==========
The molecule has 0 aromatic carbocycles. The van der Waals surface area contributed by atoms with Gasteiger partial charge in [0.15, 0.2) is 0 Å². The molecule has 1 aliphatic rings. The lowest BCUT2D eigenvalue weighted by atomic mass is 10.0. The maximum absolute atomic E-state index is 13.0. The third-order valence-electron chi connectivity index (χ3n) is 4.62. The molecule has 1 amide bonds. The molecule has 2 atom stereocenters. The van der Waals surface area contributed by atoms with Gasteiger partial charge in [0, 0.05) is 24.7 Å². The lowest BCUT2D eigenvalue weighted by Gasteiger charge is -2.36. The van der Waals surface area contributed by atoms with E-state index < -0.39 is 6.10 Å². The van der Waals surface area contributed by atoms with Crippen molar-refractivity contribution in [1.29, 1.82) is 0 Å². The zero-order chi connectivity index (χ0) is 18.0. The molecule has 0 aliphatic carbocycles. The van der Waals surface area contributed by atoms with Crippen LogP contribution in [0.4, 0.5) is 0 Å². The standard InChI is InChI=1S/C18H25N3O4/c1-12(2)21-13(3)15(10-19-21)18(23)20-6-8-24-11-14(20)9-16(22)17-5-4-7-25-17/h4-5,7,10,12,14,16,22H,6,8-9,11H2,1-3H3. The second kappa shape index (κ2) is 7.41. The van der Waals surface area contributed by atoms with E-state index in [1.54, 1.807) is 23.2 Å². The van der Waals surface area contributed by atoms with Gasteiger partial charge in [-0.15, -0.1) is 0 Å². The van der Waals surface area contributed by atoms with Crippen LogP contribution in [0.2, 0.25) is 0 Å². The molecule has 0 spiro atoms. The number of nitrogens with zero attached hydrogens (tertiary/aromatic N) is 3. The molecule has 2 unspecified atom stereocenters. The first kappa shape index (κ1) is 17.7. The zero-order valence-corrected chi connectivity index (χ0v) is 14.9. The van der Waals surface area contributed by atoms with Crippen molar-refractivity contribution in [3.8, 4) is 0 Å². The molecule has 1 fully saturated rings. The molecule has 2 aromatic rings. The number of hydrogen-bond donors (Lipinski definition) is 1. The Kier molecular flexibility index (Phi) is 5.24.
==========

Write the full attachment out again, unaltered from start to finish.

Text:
The molecule has 0 aromatic carbocycles. The van der Waals surface area contributed by atoms with Gasteiger partial charge in [0.15, 0.2) is 0 Å². The molecule has 1 aliphatic rings. The lowest BCUT2D eigenvalue weighted by atomic mass is 10.0. The maximum absolute atomic E-state index is 13.0. The third-order valence-electron chi connectivity index (χ3n) is 4.62. The molecule has 1 amide bonds. The molecule has 2 atom stereocenters. The van der Waals surface area contributed by atoms with Gasteiger partial charge in [0, 0.05) is 24.7 Å². The lowest BCUT2D eigenvalue weighted by Gasteiger charge is -2.36. The van der Waals surface area contributed by atoms with E-state index < -0.39 is 6.10 Å². The van der Waals surface area contributed by atoms with Crippen molar-refractivity contribution in [1.29, 1.82) is 0 Å². The zero-order chi connectivity index (χ0) is 18.0. The molecule has 0 aliphatic carbocycles. The van der Waals surface area contributed by atoms with Crippen LogP contribution in [0.4, 0.5) is 0 Å². The standard InChI is InChI=1S/C18H25N3O4/c1-12(2)21-13(3)15(10-19-21)18(23)20-6-8-24-11-14(20)9-16(22)17-5-4-7-25-17/h4-5,7,10,12,14,16,22H,6,8-9,11H2,1-3H3. The second kappa shape index (κ2) is 7.41. The van der Waals surface area contributed by atoms with E-state index in [1.54, 1.807) is 23.2 Å². The van der Waals surface area contributed by atoms with Gasteiger partial charge in [-0.15, -0.1) is 0 Å². The van der Waals surface area contributed by atoms with Crippen LogP contribution in [0.2, 0.25) is 0 Å². The molecule has 0 spiro atoms. The number of nitrogens with zero attached hydrogens (tertiary/aromatic N) is 3. The molecule has 2 unspecified atom stereocenters. The first kappa shape index (κ1) is 17.7. The zero-order valence-corrected chi connectivity index (χ0v) is 14.9. The van der Waals surface area contributed by atoms with Crippen molar-refractivity contribution in [3.8, 4) is 0 Å². The molecule has 1 fully saturated rings. The molecule has 2 aromatic rings. The number of hydrogen-bond donors (Lipinski definition) is 1. The Kier molecular flexibility index (Phi) is 5.24.